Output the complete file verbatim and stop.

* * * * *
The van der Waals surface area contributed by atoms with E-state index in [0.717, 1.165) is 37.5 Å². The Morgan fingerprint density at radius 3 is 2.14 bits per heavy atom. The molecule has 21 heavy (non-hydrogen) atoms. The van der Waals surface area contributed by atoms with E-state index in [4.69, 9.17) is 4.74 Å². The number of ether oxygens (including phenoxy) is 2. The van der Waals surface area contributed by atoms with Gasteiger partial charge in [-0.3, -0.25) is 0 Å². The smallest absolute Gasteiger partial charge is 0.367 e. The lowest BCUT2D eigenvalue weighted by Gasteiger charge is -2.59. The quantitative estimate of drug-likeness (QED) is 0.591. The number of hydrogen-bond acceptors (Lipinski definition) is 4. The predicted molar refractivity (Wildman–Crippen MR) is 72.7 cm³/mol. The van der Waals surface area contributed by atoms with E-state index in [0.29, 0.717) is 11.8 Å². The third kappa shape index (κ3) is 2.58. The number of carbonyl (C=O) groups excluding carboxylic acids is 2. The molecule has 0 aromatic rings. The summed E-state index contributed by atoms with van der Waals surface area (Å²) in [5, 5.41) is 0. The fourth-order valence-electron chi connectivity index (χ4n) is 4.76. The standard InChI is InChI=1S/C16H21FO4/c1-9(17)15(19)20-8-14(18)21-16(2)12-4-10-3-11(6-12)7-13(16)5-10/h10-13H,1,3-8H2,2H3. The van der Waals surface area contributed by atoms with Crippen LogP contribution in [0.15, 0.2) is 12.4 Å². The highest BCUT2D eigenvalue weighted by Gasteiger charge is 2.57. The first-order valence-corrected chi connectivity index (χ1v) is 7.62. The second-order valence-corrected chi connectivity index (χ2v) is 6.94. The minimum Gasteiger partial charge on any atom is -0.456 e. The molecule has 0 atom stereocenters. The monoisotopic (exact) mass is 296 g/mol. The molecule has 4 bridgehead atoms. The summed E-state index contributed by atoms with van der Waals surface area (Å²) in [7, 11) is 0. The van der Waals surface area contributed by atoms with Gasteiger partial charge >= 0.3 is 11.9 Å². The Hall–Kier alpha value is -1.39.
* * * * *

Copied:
The van der Waals surface area contributed by atoms with E-state index in [0.717, 1.165) is 37.5 Å². The Morgan fingerprint density at radius 3 is 2.14 bits per heavy atom. The molecule has 21 heavy (non-hydrogen) atoms. The van der Waals surface area contributed by atoms with E-state index in [4.69, 9.17) is 4.74 Å². The number of ether oxygens (including phenoxy) is 2. The van der Waals surface area contributed by atoms with Gasteiger partial charge in [-0.3, -0.25) is 0 Å². The smallest absolute Gasteiger partial charge is 0.367 e. The lowest BCUT2D eigenvalue weighted by Gasteiger charge is -2.59. The quantitative estimate of drug-likeness (QED) is 0.591. The number of hydrogen-bond acceptors (Lipinski definition) is 4. The predicted molar refractivity (Wildman–Crippen MR) is 72.7 cm³/mol. The van der Waals surface area contributed by atoms with E-state index in [0.29, 0.717) is 11.8 Å². The third kappa shape index (κ3) is 2.58. The number of carbonyl (C=O) groups excluding carboxylic acids is 2. The molecule has 0 aromatic rings. The summed E-state index contributed by atoms with van der Waals surface area (Å²) in [5, 5.41) is 0. The fourth-order valence-electron chi connectivity index (χ4n) is 4.76. The standard InChI is InChI=1S/C16H21FO4/c1-9(17)15(19)20-8-14(18)21-16(2)12-4-10-3-11(6-12)7-13(16)5-10/h10-13H,1,3-8H2,2H3. The van der Waals surface area contributed by atoms with Crippen LogP contribution in [0.15, 0.2) is 12.4 Å². The highest BCUT2D eigenvalue weighted by Gasteiger charge is 2.57. The first-order valence-corrected chi connectivity index (χ1v) is 7.62. The second-order valence-corrected chi connectivity index (χ2v) is 6.94. The minimum Gasteiger partial charge on any atom is -0.456 e. The molecule has 0 atom stereocenters. The monoisotopic (exact) mass is 296 g/mol. The molecule has 4 bridgehead atoms. The summed E-state index contributed by atoms with van der Waals surface area (Å²) in [7, 11) is 0. The van der Waals surface area contributed by atoms with Gasteiger partial charge >= 0.3 is 11.9 Å². The Hall–Kier alpha value is -1.39.